SFHA welcomes evictions measures in Coronavirus (Scotland) Bill
Adjustments to the law on evictions to protect those renting their homes in the private and social sector have been welcomed by the Scottish Federation of Housing Associations (SFHA) while the Scottish Greens said they will attempt to strengthen the evictions ban even further.
Introduced to the Scottish Parliament today, the Coronavirus (Scotland) Bill will protect private and social sector tenants from eviction by increasing the minimum notice period for tenants to up to six months giving people.
Sally Thomas, chief executive of the SFHA, said: “SFHA agrees with the Scottish Government that evictions should be suspended for those experiencing financial hardship caused by the coronavirus outbreak. This is absolutely the right thing to do in order to support people who are struggling financially.
“We welcome the measures that are being put in place for evictions in relation to anti-social and criminal behaviour as it is vital that housing associations can put the safety and wellbeing of those affected by such actions first and take appropriate steps to deal with this.”
Ms Thomas added: “Rental income is vital for social landlords. It allows them to provide support and services for tenants and to carry out essential repairs and maintenance work. These frontline services are needed to ensure the health, safety, and wellbeing of tenants, and it is critical that they can continue during the coronavirus outbreak.
“It is crucial that tenants who are able to do so continue to pay their rent. Social landlords have always worked hard to help their tenants to manage their rent through tenancy support, welfare advice and financial inclusion services – and they will continue to do this. Housing associations will work with tenants to ensure they are aware of, and accessing, the social security support, such as Universal Credit, for which they may be eligible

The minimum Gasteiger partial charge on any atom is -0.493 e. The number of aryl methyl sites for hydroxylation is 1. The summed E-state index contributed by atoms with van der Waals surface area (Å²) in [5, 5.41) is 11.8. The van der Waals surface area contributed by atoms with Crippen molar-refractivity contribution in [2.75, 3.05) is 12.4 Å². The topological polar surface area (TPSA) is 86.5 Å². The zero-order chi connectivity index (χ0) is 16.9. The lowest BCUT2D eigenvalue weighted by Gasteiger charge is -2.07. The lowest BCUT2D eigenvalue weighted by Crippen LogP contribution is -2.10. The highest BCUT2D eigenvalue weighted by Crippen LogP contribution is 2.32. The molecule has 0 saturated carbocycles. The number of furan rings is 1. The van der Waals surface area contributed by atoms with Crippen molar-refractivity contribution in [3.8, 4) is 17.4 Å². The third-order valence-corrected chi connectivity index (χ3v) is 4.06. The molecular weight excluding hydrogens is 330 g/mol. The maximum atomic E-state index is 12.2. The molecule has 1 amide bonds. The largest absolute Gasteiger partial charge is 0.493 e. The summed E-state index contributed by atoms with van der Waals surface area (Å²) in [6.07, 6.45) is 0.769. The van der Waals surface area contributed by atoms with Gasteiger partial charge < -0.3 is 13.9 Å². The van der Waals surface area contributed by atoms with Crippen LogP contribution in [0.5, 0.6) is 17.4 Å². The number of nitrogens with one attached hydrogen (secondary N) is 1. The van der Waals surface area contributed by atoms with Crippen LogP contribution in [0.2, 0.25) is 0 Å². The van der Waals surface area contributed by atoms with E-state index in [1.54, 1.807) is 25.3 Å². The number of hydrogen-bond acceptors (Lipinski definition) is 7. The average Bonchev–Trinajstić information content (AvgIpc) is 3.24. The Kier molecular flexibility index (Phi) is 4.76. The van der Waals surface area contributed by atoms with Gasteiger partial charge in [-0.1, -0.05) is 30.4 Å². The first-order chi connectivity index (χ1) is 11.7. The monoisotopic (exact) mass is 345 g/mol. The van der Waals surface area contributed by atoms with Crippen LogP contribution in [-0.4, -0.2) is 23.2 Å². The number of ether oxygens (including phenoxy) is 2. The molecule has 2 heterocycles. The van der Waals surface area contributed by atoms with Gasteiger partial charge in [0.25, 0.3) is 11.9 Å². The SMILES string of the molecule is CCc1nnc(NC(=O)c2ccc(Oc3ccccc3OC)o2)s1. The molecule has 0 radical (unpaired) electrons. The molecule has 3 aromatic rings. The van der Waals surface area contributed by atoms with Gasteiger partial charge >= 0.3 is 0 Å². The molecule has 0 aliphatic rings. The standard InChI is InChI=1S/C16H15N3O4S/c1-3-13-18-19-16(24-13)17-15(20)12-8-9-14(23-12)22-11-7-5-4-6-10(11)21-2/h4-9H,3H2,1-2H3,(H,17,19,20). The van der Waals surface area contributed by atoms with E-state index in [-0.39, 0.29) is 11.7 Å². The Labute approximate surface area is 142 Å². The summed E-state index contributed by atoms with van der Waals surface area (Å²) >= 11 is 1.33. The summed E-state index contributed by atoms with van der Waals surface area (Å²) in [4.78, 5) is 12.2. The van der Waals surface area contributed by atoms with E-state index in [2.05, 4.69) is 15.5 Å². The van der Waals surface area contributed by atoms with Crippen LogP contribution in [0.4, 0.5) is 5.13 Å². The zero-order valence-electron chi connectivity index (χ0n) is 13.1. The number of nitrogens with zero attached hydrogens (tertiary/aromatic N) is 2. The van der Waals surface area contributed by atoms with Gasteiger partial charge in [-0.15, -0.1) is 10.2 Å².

“However, we have alerted Scottish Government to the likely need for financial support for housing associations and co-operatives that experience income loss due to a reduction in rent payments. This support is more important than ever as we all work together to minimise the impact of the crisis on the most vulnerable people in our communities, many of whom live in social housing.”
The Scottish Greens said the party will lodge amendments to the proposed halt on evictions to further protect tenants.
Green proposals would temporarily remove the ability for landlords to serve their tenants with notice to leave and introduce measures to allow students to get early termination of their leases in private student accommodation.
Scottish Green housing spokesperson Andy Wightman said: “While I welcome the Scottish Government’s move to guarantee no evictions during this crisis, the extension of the notice to quit period to six months is not strong enough. No-one should be in receipt of a notice to quit during the emergency period. After all, we don’t know how long this crisis will last. Also, students should not be forced to pay for accommodation they cannot use.”
- Read all of our articles relating to COVID-19 here.